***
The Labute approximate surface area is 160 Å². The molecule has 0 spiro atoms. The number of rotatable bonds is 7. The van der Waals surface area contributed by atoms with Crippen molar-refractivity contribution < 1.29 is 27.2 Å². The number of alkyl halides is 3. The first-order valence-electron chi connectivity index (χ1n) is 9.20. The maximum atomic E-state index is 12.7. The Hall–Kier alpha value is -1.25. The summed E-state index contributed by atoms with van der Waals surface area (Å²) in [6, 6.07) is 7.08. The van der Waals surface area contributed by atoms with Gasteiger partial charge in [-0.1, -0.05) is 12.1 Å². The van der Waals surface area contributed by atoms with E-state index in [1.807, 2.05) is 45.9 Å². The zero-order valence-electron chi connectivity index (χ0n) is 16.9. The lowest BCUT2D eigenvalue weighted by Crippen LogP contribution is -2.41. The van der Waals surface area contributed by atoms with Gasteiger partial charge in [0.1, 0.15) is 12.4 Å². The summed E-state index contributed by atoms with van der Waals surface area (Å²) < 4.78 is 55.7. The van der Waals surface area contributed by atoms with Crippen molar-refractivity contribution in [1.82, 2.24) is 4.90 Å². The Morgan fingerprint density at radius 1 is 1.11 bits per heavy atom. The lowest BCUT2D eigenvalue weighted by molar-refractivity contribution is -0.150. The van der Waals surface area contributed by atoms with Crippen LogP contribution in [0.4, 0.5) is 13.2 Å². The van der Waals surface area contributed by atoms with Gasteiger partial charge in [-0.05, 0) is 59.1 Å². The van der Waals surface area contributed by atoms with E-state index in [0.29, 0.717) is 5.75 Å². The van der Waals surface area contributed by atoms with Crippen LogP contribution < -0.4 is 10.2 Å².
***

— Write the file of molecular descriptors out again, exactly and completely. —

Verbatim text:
The Labute approximate surface area is 160 Å². The molecule has 0 spiro atoms. The number of rotatable bonds is 7. The van der Waals surface area contributed by atoms with Crippen molar-refractivity contribution < 1.29 is 27.2 Å². The number of alkyl halides is 3. The first-order valence-electron chi connectivity index (χ1n) is 9.20. The maximum atomic E-state index is 12.7. The Hall–Kier alpha value is -1.25. The summed E-state index contributed by atoms with van der Waals surface area (Å²) in [6, 6.07) is 7.08. The van der Waals surface area contributed by atoms with Gasteiger partial charge in [-0.1, -0.05) is 12.1 Å². The van der Waals surface area contributed by atoms with E-state index in [1.807, 2.05) is 45.9 Å². The zero-order valence-electron chi connectivity index (χ0n) is 16.9. The lowest BCUT2D eigenvalue weighted by Crippen LogP contribution is -2.41. The van der Waals surface area contributed by atoms with Gasteiger partial charge in [0.1, 0.15) is 12.4 Å². The summed E-state index contributed by atoms with van der Waals surface area (Å²) < 4.78 is 55.7. The van der Waals surface area contributed by atoms with Crippen molar-refractivity contribution in [1.82, 2.24) is 4.90 Å². The Morgan fingerprint density at radius 1 is 1.11 bits per heavy atom. The lowest BCUT2D eigenvalue weighted by molar-refractivity contribution is -0.150. The van der Waals surface area contributed by atoms with Crippen LogP contribution in [0.4, 0.5) is 13.2 Å². The van der Waals surface area contributed by atoms with Gasteiger partial charge in [-0.05, 0) is 59.1 Å². The van der Waals surface area contributed by atoms with E-state index in [0.29, 0.717) is 5.75 Å². The van der Waals surface area contributed by atoms with Crippen LogP contribution < -0.4 is 10.2 Å².